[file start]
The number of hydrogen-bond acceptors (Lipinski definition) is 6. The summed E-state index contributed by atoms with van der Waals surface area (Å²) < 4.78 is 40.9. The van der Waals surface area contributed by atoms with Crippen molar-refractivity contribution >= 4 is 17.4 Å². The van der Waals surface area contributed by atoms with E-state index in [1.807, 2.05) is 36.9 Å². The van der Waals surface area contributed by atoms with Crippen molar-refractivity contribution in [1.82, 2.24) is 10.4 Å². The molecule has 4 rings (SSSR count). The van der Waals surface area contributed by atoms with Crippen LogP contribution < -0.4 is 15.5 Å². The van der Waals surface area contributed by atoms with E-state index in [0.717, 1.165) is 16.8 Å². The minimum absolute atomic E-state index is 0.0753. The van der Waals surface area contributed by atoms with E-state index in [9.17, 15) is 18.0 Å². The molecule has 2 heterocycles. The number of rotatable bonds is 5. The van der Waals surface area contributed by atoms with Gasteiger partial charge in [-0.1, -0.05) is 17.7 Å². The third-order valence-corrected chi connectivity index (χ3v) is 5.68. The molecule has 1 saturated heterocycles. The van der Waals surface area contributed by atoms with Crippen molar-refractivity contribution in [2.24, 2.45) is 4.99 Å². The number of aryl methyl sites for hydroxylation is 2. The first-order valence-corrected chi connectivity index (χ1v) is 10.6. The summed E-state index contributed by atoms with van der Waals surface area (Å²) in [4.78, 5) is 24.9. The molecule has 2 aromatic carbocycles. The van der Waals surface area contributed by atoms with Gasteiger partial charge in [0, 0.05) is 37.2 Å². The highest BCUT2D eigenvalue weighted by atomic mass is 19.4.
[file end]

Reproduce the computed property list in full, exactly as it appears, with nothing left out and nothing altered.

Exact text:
The number of hydrogen-bond acceptors (Lipinski definition) is 6. The summed E-state index contributed by atoms with van der Waals surface area (Å²) < 4.78 is 40.9. The van der Waals surface area contributed by atoms with Crippen molar-refractivity contribution >= 4 is 17.4 Å². The van der Waals surface area contributed by atoms with E-state index in [1.807, 2.05) is 36.9 Å². The van der Waals surface area contributed by atoms with Crippen molar-refractivity contribution in [1.82, 2.24) is 10.4 Å². The molecule has 4 rings (SSSR count). The van der Waals surface area contributed by atoms with Crippen LogP contribution < -0.4 is 15.5 Å². The van der Waals surface area contributed by atoms with E-state index in [0.717, 1.165) is 16.8 Å². The minimum absolute atomic E-state index is 0.0753. The van der Waals surface area contributed by atoms with E-state index in [9.17, 15) is 18.0 Å². The molecule has 2 heterocycles. The number of rotatable bonds is 5. The van der Waals surface area contributed by atoms with Gasteiger partial charge in [-0.1, -0.05) is 17.7 Å². The third-order valence-corrected chi connectivity index (χ3v) is 5.68. The molecule has 1 saturated heterocycles. The van der Waals surface area contributed by atoms with Crippen molar-refractivity contribution in [2.24, 2.45) is 4.99 Å². The number of aryl methyl sites for hydroxylation is 2. The first-order valence-corrected chi connectivity index (χ1v) is 10.6. The summed E-state index contributed by atoms with van der Waals surface area (Å²) in [4.78, 5) is 24.9. The molecule has 2 aromatic carbocycles. The van der Waals surface area contributed by atoms with Gasteiger partial charge in [0, 0.05) is 37.2 Å². The highest BCUT2D eigenvalue weighted by atomic mass is 19.4.